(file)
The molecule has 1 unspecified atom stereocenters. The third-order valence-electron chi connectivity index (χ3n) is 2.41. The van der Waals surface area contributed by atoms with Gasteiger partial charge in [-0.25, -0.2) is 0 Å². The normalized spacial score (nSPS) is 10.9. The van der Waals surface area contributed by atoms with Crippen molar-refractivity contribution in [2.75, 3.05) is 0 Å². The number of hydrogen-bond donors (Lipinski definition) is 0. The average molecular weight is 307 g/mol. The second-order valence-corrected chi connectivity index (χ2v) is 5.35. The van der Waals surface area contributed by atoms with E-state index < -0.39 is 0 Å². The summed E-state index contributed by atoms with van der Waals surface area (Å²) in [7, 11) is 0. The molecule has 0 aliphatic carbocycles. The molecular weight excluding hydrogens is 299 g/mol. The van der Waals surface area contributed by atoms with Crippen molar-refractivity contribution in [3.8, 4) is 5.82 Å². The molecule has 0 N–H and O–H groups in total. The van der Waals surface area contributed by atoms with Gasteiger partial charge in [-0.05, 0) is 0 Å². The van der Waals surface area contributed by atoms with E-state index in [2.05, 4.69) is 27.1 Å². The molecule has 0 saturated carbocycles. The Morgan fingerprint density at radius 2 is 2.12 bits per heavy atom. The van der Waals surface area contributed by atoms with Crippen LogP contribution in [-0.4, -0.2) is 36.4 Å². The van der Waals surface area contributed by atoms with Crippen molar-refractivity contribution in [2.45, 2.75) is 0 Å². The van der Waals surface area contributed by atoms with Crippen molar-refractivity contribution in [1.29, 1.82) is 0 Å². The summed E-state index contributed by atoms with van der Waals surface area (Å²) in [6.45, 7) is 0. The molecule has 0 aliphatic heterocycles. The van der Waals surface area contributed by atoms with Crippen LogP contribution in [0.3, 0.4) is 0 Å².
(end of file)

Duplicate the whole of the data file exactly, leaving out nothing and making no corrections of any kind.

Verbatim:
The molecule has 1 unspecified atom stereocenters. The third-order valence-electron chi connectivity index (χ3n) is 2.41. The van der Waals surface area contributed by atoms with Gasteiger partial charge in [-0.25, -0.2) is 0 Å². The normalized spacial score (nSPS) is 10.9. The van der Waals surface area contributed by atoms with Crippen molar-refractivity contribution in [2.75, 3.05) is 0 Å². The number of hydrogen-bond donors (Lipinski definition) is 0. The average molecular weight is 307 g/mol. The second-order valence-corrected chi connectivity index (χ2v) is 5.35. The van der Waals surface area contributed by atoms with E-state index < -0.39 is 0 Å². The summed E-state index contributed by atoms with van der Waals surface area (Å²) in [7, 11) is 0. The molecule has 0 aliphatic carbocycles. The molecular weight excluding hydrogens is 299 g/mol. The van der Waals surface area contributed by atoms with Crippen molar-refractivity contribution in [3.8, 4) is 5.82 Å². The molecule has 0 N–H and O–H groups in total. The van der Waals surface area contributed by atoms with Gasteiger partial charge in [-0.05, 0) is 0 Å². The van der Waals surface area contributed by atoms with E-state index in [2.05, 4.69) is 27.1 Å². The molecule has 0 saturated carbocycles. The Morgan fingerprint density at radius 2 is 2.12 bits per heavy atom. The van der Waals surface area contributed by atoms with Crippen LogP contribution in [-0.4, -0.2) is 36.4 Å². The van der Waals surface area contributed by atoms with Crippen molar-refractivity contribution in [2.45, 2.75) is 0 Å². The van der Waals surface area contributed by atoms with Crippen molar-refractivity contribution in [1.29, 1.82) is 0 Å². The summed E-state index contributed by atoms with van der Waals surface area (Å²) in [6.45, 7) is 0. The molecule has 0 aliphatic heterocycles. The van der Waals surface area contributed by atoms with Crippen LogP contribution in [0.3, 0.4) is 0 Å².